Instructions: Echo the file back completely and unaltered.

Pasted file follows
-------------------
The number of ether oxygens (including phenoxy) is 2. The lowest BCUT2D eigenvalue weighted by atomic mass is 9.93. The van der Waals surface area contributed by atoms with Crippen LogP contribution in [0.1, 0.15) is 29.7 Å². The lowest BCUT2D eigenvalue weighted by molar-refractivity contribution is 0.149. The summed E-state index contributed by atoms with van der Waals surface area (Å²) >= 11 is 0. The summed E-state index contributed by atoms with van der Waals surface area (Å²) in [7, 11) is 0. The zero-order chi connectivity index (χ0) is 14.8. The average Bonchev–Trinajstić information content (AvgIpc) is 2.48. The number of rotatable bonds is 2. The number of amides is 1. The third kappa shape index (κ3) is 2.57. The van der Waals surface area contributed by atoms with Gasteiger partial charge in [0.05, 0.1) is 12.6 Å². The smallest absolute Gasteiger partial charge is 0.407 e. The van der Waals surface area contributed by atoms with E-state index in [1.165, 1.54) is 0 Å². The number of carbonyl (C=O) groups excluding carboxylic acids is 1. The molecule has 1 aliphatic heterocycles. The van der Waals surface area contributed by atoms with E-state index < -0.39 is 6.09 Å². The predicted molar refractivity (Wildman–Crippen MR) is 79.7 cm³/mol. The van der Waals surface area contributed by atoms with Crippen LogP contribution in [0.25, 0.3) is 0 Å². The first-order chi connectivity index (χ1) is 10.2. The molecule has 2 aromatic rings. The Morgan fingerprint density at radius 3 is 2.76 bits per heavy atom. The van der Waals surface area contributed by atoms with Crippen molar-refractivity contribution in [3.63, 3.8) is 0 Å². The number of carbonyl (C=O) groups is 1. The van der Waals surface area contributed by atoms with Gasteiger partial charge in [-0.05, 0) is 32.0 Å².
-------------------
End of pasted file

The number of ether oxygens (including phenoxy) is 2. The lowest BCUT2D eigenvalue weighted by atomic mass is 9.93. The van der Waals surface area contributed by atoms with Crippen LogP contribution in [0.1, 0.15) is 29.7 Å². The lowest BCUT2D eigenvalue weighted by molar-refractivity contribution is 0.149. The summed E-state index contributed by atoms with van der Waals surface area (Å²) >= 11 is 0. The summed E-state index contributed by atoms with van der Waals surface area (Å²) in [7, 11) is 0. The zero-order chi connectivity index (χ0) is 14.8. The average Bonchev–Trinajstić information content (AvgIpc) is 2.48. The number of rotatable bonds is 2. The number of amides is 1. The third kappa shape index (κ3) is 2.57. The van der Waals surface area contributed by atoms with Gasteiger partial charge in [0.05, 0.1) is 12.6 Å². The smallest absolute Gasteiger partial charge is 0.407 e. The van der Waals surface area contributed by atoms with E-state index in [1.165, 1.54) is 0 Å². The number of carbonyl (C=O) groups excluding carboxylic acids is 1. The molecule has 1 aliphatic heterocycles. The van der Waals surface area contributed by atoms with E-state index < -0.39 is 6.09 Å². The predicted molar refractivity (Wildman–Crippen MR) is 79.7 cm³/mol. The van der Waals surface area contributed by atoms with Crippen LogP contribution in [0.25, 0.3) is 0 Å². The first-order chi connectivity index (χ1) is 10.2. The molecule has 2 aromatic rings. The Morgan fingerprint density at radius 3 is 2.76 bits per heavy atom. The van der Waals surface area contributed by atoms with Crippen molar-refractivity contribution in [3.63, 3.8) is 0 Å². The number of carbonyl (C=O) groups is 1. The van der Waals surface area contributed by atoms with Gasteiger partial charge in [-0.05, 0) is 32.0 Å².